This is an excellent resource for blowing the froth off audiophile capacitors ...
Humble Homemade Hifi - Capacitor test

There are times when copper in beeswax is called for, but there are some very good products that tick most the boxes too.
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Old 23rd Jun 2021, 10:36 am   #15
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Default Re: Capacitor Guide for idiots. Help please.

Quote:
Originally Posted by Jez1234 View Post
Beware that swapping out small electrolytics for better caps such as polypropylene can change the "voicing" of the speaker in some cases due to the vastly lower ESR of the film caps.
This, as the OP said is mid 80's Pioneer. I'd suggest that voicing is of minor concern in such a speaker.
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Old 23rd Jun 2021, 12:57 pm   #16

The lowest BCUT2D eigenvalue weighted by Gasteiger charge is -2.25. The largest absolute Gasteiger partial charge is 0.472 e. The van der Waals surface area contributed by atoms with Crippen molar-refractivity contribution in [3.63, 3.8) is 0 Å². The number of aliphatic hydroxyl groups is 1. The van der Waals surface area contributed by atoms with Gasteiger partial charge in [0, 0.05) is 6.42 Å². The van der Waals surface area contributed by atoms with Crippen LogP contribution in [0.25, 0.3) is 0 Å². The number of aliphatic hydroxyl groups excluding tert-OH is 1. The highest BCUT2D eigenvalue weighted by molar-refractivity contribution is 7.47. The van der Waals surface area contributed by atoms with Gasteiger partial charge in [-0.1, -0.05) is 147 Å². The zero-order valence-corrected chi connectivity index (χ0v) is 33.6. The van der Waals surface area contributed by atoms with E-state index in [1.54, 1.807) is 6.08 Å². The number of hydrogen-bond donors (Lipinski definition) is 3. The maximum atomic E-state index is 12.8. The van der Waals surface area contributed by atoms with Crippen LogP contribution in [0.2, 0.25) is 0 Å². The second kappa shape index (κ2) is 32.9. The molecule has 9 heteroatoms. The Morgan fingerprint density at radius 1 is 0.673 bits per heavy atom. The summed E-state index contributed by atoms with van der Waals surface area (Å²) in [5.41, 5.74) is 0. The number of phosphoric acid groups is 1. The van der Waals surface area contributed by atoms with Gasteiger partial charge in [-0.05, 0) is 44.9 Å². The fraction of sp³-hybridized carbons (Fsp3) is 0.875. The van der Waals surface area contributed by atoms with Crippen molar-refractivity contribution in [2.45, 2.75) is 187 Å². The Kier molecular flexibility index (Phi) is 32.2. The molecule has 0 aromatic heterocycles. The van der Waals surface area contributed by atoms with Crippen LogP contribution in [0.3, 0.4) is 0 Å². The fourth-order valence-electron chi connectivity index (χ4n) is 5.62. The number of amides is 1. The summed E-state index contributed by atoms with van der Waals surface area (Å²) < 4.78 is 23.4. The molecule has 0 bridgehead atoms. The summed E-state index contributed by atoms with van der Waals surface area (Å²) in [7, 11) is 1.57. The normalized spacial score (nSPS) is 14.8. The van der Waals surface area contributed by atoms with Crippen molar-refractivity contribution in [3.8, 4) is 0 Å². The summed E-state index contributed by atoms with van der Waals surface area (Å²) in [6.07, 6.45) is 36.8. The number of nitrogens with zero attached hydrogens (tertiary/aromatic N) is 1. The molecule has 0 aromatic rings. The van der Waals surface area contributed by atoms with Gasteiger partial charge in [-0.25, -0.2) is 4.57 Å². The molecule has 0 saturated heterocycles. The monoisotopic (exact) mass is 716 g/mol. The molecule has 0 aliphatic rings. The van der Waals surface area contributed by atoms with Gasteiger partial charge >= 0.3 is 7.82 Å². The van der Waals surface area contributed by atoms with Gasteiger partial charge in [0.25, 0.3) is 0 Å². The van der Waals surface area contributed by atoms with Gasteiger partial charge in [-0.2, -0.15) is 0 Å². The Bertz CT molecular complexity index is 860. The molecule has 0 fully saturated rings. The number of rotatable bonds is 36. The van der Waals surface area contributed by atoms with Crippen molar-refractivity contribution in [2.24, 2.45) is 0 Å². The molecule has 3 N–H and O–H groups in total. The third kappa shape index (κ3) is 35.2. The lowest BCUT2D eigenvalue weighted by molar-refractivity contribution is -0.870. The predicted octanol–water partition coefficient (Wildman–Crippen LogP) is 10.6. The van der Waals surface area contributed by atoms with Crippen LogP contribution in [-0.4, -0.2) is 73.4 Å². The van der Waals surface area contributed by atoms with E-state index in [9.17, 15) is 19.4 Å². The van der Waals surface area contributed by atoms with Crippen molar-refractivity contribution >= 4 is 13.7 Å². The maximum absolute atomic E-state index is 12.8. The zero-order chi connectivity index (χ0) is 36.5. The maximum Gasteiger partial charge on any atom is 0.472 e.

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Default Re: Capacitor Guide for idiots. Help please.

Quote:
Originally Posted by Craig Sawyers View Post
Quote:
Originally Posted by Jez1234 View Post
Beware that swapping out small electrolytics for better caps such as polypropylene can change the "voicing" of the speaker in some cases due to the vastly lower ESR of the film caps.
This, as the OP said is mid 80's Pioneer. I'd suggest that voicing is of minor concern in such a speaker.
In fact not worth fixing IMHO! However the point was made generically.
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Old 23rd Jun 2021, 3:22 pm   #17
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Default Re: Capacitor Guide for idiots. Help please.